How Real is your Wavefunction?

The concept of a wavefunction is integral to quantum mechanics, the most successful model of reality Humans have yet devised. And still, no one agrees on what a wavefunction is, even though it correctly predicts the outcome of any experiment we throw at it.

The basic idea is that if you square the wavefunction, you will get a “probability density” that tells you how likely the particle will be in a certain place. The wavefunction itself evolves according to Schrodinger’s Equation. All of chemistry is essentially keeping track of complicated wavefunctions of atoms and molecules:

One of the crazy properties of the wave function is that measurement can collapse it, or at least, appear to do so. Some belive this is due to the fact that any measurement must disturb and change the system. Others argue for the interpretation that the wavefunction is just a representation of OUR knowledge of the Universe, so making measurements that increase our information will affect the wavefunction.

In a paper on arxiv, the arguments for each side of the “ontic” (wavefunctions have a reality independent of observers) vs. “epistemic” (wavefunctions represent someone knowledge of the Universe) debate are presented. Since no one agrees even on the basic interpretation of quantum mechanics, or the way to look at thought experiments like Schrodinger’s Cat (and its extensions, such as Wigner’s Friend), the one certainty is that that controversy is far from over. And of course, more predicted quantum weirdness becomes reality all the time. Like creating images using entangled photons that never interacted with the object they are imaging.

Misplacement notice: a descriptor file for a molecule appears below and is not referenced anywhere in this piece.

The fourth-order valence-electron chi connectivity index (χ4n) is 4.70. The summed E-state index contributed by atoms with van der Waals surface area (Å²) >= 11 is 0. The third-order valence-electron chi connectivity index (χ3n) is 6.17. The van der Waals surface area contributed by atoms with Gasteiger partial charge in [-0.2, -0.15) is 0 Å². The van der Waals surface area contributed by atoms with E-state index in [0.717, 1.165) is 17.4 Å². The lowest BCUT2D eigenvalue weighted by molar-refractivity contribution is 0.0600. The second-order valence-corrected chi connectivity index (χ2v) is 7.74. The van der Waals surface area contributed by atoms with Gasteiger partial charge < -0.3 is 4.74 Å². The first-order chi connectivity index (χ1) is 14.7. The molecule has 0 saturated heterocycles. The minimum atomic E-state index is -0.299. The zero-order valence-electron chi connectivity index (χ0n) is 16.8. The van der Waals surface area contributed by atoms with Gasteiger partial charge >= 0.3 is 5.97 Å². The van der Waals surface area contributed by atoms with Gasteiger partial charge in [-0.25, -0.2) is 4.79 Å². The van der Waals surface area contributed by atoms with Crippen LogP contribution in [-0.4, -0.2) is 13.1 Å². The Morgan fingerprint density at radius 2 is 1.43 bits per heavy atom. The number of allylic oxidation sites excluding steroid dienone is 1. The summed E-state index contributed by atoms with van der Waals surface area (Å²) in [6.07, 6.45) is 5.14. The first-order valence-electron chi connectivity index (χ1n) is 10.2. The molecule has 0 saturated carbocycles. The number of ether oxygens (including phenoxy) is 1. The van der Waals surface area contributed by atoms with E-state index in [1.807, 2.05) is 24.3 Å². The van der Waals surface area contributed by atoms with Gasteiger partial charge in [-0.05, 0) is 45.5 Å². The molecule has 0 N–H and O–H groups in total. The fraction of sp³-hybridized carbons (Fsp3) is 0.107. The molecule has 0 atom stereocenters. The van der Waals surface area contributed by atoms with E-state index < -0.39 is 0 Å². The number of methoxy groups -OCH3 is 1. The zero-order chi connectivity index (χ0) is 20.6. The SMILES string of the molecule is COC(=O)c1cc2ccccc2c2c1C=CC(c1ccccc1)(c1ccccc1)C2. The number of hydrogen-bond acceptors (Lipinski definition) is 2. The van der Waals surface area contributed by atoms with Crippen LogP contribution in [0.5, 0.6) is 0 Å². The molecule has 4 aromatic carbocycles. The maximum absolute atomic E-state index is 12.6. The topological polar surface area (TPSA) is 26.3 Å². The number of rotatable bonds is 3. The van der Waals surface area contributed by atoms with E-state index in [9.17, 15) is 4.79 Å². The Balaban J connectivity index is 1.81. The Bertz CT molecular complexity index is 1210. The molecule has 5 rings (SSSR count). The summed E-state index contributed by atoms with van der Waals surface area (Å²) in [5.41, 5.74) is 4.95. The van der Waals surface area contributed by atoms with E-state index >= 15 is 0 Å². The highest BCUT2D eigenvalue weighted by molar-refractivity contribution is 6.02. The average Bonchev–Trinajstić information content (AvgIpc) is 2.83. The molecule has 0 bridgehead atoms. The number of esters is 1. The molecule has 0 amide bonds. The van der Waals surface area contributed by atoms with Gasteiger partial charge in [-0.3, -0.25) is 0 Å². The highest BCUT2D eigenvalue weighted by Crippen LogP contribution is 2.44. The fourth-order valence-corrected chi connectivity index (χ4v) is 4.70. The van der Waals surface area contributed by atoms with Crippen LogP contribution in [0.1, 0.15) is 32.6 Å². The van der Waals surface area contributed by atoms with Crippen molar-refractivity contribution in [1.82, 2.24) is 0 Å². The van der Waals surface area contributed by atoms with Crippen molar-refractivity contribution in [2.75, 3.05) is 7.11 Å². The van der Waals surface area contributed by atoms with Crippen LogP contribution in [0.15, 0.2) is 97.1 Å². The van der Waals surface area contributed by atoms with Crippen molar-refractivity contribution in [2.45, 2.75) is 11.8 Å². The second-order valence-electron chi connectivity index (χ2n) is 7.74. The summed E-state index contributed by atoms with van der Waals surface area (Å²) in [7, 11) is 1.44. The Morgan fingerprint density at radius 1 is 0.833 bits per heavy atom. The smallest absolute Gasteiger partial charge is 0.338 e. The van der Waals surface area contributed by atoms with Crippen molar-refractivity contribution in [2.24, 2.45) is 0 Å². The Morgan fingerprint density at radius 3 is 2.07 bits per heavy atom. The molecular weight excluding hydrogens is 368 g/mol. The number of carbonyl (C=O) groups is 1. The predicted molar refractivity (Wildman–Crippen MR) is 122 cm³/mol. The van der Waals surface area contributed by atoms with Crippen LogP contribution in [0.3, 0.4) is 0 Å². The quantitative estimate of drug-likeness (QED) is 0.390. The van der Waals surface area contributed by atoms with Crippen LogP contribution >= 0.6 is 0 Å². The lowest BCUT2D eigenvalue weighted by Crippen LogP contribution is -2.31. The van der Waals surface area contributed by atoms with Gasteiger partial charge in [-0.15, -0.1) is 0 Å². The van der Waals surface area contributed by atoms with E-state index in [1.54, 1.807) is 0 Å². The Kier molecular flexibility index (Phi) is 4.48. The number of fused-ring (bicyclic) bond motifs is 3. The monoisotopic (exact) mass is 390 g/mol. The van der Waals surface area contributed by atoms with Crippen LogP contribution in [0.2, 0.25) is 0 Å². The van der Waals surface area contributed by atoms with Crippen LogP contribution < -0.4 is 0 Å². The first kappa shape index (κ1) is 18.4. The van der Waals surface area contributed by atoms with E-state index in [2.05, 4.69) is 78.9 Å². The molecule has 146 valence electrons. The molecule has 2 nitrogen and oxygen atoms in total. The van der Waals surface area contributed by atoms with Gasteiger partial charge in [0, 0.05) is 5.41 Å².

Author: lnemzer

Associate Professor Nova Southeastern University

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